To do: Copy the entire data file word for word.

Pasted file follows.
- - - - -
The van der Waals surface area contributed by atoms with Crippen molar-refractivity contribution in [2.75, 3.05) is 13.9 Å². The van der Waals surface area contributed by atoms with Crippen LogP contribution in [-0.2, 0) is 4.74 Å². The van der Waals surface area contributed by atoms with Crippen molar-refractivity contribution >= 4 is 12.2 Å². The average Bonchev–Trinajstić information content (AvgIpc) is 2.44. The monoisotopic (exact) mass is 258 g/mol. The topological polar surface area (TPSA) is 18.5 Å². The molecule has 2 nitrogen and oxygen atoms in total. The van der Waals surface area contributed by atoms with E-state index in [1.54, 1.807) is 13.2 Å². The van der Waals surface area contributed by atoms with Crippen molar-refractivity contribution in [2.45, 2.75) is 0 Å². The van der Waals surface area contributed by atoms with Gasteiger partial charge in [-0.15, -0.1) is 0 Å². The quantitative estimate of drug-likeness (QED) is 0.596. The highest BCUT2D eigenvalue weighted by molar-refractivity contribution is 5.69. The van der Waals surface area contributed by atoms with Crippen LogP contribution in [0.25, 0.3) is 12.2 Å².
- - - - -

The van der Waals surface area contributed by atoms with Crippen molar-refractivity contribution in [2.75, 3.05) is 13.9 Å². The van der Waals surface area contributed by atoms with Crippen LogP contribution in [-0.2, 0) is 4.74 Å². The van der Waals surface area contributed by atoms with Crippen molar-refractivity contribution >= 4 is 12.2 Å². The average Bonchev–Trinajstić information content (AvgIpc) is 2.44. The monoisotopic (exact) mass is 258 g/mol. The topological polar surface area (TPSA) is 18.5 Å². The molecule has 2 nitrogen and oxygen atoms in total. The van der Waals surface area contributed by atoms with E-state index in [1.54, 1.807) is 13.2 Å². The van der Waals surface area contributed by atoms with Crippen molar-refractivity contribution in [2.45, 2.75) is 0 Å². The van der Waals surface area contributed by atoms with Gasteiger partial charge in [-0.15, -0.1) is 0 Å². The quantitative estimate of drug-likeness (QED) is 0.596. The highest BCUT2D eigenvalue weighted by molar-refractivity contribution is 5.69. The van der Waals surface area contributed by atoms with Crippen LogP contribution in [0.25, 0.3) is 12.2 Å².